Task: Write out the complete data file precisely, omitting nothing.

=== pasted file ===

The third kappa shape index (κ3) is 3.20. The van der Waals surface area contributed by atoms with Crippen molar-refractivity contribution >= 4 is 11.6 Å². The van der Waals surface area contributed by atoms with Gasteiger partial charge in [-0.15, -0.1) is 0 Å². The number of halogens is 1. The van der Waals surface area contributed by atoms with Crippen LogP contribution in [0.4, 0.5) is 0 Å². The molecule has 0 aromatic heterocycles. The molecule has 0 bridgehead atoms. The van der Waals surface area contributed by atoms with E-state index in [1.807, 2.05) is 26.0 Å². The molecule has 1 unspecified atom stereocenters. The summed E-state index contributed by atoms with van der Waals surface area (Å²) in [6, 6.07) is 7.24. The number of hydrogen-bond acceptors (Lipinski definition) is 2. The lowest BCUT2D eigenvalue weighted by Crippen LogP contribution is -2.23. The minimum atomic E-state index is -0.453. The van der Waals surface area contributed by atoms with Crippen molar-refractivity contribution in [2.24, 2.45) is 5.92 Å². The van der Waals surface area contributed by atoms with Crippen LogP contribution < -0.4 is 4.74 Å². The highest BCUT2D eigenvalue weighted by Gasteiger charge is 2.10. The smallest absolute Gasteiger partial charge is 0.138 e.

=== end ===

The third kappa shape index (κ3) is 3.20. The van der Waals surface area contributed by atoms with Crippen molar-refractivity contribution >= 4 is 11.6 Å². The van der Waals surface area contributed by atoms with Gasteiger partial charge in [-0.15, -0.1) is 0 Å². The number of halogens is 1. The van der Waals surface area contributed by atoms with Crippen LogP contribution in [0.4, 0.5) is 0 Å². The molecule has 0 aromatic heterocycles. The molecule has 0 bridgehead atoms. The van der Waals surface area contributed by atoms with E-state index in [1.807, 2.05) is 26.0 Å². The molecule has 1 unspecified atom stereocenters. The summed E-state index contributed by atoms with van der Waals surface area (Å²) in [6, 6.07) is 7.24. The number of hydrogen-bond acceptors (Lipinski definition) is 2. The lowest BCUT2D eigenvalue weighted by Crippen LogP contribution is -2.23. The minimum atomic E-state index is -0.453. The van der Waals surface area contributed by atoms with Crippen molar-refractivity contribution in [2.24, 2.45) is 5.92 Å². The van der Waals surface area contributed by atoms with Crippen LogP contribution < -0.4 is 4.74 Å². The highest BCUT2D eigenvalue weighted by Gasteiger charge is 2.10. The smallest absolute Gasteiger partial charge is 0.138 e.